CB bullish on reining in runaway inflation – The Island

By Shyam Nuwan Ganewatta

The Governor of the Central Bank of Sri Lanka (CBSL), Dr Nandalal Weerasinghe, said yesterday (19) that there was some political and social stability in the country and this would help the CBSL to succeed in its endeavors .

Dr Weerasinghe said so in response to a question posed by a reporter about the Governor’s earlier claim that he would step down if political stability could not be restored within two weeks.

“Now we have a prime minister. We have a cabinet. Parliament is in session. We expect a finance minister to be appointed soon. There is no more violence now. Protests and peaceful demonstrations do not affect political and social stability. I think the country is on the right track. Most MPs expressed a desire to work together. I think things will become more stable soon,” he said.

Inflation in Sri Lanka is expected to decline in the coming months due to corrective policy actions by the Central Bank and expected improvements in domestic and global supply conditions, the Central Bank said in a press release (19).

Inflation is expected to rise in the near term due to domestic supply shortages, rising global commodity prices, the effects of the Sri Lankan rupee’s steep depreciation against the US dollar so far over the year, as well as the impact of aggregate demand pressures .

“However, that will change in the coming months and the bank expects the recent tightening of monetary conditions and heightened monetary policy communication to help anchor the public’s inflation expectations in the period ahead. to come.

“The Central Bank plans to minimize excessive volatility in the domestic foreign exchange market by tightening the monetary policy stance, restricting open-account imports, and reducing the proportion of compulsory foreign exchange sales by banks to the Central Bank.

“The Central Bank expects an increase in workers’ remittances due to the noticeable narrowing of the gap between the official exchange rate and the rate offered by the gray market and the continued increase in migration of workers. workers.

“The near-term outlook for the tourism sector is expected to remain unfavorable due to both global and domestic factors.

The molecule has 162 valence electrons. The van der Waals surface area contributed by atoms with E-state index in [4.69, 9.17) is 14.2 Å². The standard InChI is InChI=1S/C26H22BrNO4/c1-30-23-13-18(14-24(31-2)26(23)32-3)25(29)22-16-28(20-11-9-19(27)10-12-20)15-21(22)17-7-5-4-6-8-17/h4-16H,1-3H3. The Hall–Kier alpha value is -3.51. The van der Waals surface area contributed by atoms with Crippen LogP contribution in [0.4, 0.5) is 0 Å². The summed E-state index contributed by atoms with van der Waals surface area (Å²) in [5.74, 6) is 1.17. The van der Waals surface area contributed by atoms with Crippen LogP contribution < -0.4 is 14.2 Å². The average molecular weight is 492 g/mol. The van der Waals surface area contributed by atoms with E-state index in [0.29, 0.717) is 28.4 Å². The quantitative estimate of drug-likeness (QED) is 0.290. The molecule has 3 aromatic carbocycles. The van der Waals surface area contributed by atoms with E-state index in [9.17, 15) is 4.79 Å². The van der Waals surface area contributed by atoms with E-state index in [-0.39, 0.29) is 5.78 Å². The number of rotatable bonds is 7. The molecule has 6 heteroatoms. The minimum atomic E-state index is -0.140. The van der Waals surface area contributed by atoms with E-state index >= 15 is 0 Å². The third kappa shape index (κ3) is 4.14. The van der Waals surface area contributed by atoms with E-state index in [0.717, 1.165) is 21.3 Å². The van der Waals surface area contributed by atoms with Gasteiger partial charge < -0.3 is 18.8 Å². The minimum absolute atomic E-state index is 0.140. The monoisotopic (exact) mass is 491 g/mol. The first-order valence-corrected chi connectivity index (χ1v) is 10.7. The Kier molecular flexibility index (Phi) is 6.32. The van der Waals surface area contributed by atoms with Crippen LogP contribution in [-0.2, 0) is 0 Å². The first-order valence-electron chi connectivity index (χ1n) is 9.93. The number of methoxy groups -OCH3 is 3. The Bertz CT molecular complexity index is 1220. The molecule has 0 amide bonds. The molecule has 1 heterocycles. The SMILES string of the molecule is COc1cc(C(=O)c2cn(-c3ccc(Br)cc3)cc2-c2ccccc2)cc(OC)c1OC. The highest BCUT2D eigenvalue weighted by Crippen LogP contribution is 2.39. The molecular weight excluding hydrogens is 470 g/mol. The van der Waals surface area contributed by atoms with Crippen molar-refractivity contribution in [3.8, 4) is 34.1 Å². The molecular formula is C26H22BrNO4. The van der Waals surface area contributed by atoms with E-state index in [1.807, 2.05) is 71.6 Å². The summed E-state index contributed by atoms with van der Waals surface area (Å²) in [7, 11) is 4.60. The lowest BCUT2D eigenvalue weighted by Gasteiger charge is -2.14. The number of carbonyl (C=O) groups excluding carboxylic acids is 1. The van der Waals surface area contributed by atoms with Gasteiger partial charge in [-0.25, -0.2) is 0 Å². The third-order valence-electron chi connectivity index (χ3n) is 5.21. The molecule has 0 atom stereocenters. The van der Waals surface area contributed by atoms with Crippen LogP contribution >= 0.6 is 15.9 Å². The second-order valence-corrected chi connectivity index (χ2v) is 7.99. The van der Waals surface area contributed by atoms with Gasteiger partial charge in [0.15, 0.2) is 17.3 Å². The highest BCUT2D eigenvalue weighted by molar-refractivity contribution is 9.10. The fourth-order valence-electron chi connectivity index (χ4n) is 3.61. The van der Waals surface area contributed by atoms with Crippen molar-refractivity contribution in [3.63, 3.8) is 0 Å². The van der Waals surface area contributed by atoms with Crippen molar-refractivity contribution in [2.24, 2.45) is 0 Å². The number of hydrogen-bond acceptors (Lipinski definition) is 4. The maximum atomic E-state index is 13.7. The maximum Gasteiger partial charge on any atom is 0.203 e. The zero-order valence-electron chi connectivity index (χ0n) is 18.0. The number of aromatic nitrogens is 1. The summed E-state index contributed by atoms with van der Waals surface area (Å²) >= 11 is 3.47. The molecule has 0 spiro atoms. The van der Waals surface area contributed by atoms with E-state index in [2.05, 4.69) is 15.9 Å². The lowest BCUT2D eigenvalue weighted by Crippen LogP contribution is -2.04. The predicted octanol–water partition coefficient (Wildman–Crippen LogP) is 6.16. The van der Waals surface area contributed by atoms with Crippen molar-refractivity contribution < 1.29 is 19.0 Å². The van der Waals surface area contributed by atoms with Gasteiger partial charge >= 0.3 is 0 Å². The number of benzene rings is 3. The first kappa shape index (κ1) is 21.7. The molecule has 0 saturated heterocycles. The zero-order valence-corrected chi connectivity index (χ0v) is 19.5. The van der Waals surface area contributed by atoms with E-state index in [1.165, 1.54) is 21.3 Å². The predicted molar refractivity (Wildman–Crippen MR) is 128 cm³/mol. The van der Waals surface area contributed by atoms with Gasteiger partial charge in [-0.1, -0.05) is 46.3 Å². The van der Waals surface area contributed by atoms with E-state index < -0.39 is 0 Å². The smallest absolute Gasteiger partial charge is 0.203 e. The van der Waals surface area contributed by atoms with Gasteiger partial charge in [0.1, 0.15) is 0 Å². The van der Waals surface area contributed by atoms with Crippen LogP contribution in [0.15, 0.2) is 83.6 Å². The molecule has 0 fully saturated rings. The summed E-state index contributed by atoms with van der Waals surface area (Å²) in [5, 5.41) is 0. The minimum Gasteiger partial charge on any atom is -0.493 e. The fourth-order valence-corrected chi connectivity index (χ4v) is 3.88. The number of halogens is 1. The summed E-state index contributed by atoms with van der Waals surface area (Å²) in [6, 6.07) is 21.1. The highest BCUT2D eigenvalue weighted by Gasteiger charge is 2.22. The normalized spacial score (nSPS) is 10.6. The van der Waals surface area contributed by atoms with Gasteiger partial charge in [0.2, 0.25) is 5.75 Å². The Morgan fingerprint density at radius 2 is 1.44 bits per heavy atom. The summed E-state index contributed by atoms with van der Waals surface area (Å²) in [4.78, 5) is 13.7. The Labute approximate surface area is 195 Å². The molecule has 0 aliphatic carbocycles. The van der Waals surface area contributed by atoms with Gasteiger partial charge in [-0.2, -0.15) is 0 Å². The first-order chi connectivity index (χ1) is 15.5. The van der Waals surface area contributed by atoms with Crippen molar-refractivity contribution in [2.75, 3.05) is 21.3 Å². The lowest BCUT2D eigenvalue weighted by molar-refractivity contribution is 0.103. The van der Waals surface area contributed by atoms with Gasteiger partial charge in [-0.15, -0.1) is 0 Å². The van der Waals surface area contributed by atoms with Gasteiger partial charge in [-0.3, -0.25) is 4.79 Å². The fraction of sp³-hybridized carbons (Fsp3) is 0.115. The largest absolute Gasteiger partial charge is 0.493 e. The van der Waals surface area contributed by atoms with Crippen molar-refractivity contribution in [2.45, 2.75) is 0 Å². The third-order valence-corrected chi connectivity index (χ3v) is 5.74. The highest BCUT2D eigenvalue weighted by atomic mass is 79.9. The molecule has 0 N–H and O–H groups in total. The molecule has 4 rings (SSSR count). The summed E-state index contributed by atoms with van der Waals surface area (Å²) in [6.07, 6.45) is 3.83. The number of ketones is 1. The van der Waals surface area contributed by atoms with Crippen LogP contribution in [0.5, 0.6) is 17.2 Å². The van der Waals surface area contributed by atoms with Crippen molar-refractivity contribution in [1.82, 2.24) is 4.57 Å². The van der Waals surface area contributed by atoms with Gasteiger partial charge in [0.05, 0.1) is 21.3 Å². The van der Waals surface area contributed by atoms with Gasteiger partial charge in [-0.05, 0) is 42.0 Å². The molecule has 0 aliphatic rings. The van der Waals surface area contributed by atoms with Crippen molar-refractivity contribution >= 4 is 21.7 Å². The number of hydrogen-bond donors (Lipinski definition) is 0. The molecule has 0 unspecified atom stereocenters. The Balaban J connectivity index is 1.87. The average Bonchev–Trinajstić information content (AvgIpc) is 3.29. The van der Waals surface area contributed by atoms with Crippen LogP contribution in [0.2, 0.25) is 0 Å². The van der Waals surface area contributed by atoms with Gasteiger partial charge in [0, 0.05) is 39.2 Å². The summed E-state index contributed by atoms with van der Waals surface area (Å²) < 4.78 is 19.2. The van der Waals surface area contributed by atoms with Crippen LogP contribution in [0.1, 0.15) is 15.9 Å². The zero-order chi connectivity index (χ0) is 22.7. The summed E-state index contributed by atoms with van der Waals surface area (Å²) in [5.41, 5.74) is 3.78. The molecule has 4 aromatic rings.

“Meanwhile, gross official reserves at end-April 2022 were provisionally estimated at US$1.8 billion, including the People’s Bank of China swap facility equivalent to approximately US$1.5 billion, which is subject to terms of use.”

The Central Bank and the government have started technical-level discussions with the International Monetary Fund aimed at developing a program to address the macroeconomic challenges facing the economy, while expeditious steps are being taken to begin the process of restructuring the economy. external debt.

“Negotiations have already begun with bilateral and multilateral partners to secure bridging funding to obtain the foreign currency needed to finance imports of essential goods and strengthen social safety net programs.

“Economic activity is expected to be significantly affected by ongoing supply shortages, energy-related issues and social tensions, as evidenced by several leading indicators. The Central Bank’s demand management policies and Planned fiscal consolidation measures should also keep aggregate demand subdued over the course of the year.

“Global economic growth is also expected to moderate in response to monetary policy tightening by central banks globally to counter inflationary pressures as well as the ripple effects of geopolitical tensions in Eastern Europe.

“After careful consideration of current and expected macroeconomic developments both globally and domestically, the Monetary Board of the Central Bank of Sri Lanka, at its meeting on 18 May 2022, decided to maintain the permanent deposit facility rate (SDFR) and the Central Bank’s Standing Lending Facility Rate (SLFR) at current levels of 13.50% and 14.50%, respectively.

“The Board considered that the policy measures already implemented by the Central Bank would continue to feed through to financial markets, while some signs of monetary policy tightening are already seen in real economic activity. The Central Bank would continue to monitor national and global macroeconomic and financial market developments and would stand ready to proactively take appropriate measures to help reinforce greater macroeconomic stability in the economy in the period ahead.

“In order to prevent a further deterioration of economic conditions and to complement the efforts of the Central Bank implemented so far, urgent measures are needed to restore greater political stability through consensual governance and harmony. social.

“In addition, prompt policy measures are needed to strengthen fiscal performance that would help avoid overreliance on monetary financing and maintain medium-term fiscal sustainability. In addition, the rapid and transparent revision of tariffs in the energy sector remains a priority in order to strengthen the financial situation of energy-related public companies, while improving the effectiveness of social protection programs to support groups. vulnerable members of society affected by the unprecedented economic circumstances.